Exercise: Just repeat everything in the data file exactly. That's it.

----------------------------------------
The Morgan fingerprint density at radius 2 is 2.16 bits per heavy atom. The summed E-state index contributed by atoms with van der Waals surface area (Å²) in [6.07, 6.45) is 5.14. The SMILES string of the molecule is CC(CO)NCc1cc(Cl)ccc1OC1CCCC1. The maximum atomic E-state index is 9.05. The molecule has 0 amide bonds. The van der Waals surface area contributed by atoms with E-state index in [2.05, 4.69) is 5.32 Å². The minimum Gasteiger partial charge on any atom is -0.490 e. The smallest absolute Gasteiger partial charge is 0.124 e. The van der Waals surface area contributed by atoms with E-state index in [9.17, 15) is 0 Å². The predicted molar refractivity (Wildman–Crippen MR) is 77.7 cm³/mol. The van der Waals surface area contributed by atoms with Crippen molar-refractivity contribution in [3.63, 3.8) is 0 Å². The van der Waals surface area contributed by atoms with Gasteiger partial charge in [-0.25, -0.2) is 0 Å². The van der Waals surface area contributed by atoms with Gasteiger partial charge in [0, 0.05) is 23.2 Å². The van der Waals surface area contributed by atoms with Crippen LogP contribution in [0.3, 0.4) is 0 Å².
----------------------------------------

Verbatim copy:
The Morgan fingerprint density at radius 2 is 2.16 bits per heavy atom. The summed E-state index contributed by atoms with van der Waals surface area (Å²) in [6.07, 6.45) is 5.14. The SMILES string of the molecule is CC(CO)NCc1cc(Cl)ccc1OC1CCCC1. The maximum atomic E-state index is 9.05. The molecule has 0 amide bonds. The van der Waals surface area contributed by atoms with E-state index in [2.05, 4.69) is 5.32 Å². The minimum Gasteiger partial charge on any atom is -0.490 e. The smallest absolute Gasteiger partial charge is 0.124 e. The van der Waals surface area contributed by atoms with E-state index in [9.17, 15) is 0 Å². The predicted molar refractivity (Wildman–Crippen MR) is 77.7 cm³/mol. The van der Waals surface area contributed by atoms with Crippen molar-refractivity contribution in [3.63, 3.8) is 0 Å². The van der Waals surface area contributed by atoms with Gasteiger partial charge in [-0.25, -0.2) is 0 Å². The van der Waals surface area contributed by atoms with Gasteiger partial charge in [0, 0.05) is 23.2 Å². The van der Waals surface area contributed by atoms with Crippen LogP contribution in [0.3, 0.4) is 0 Å².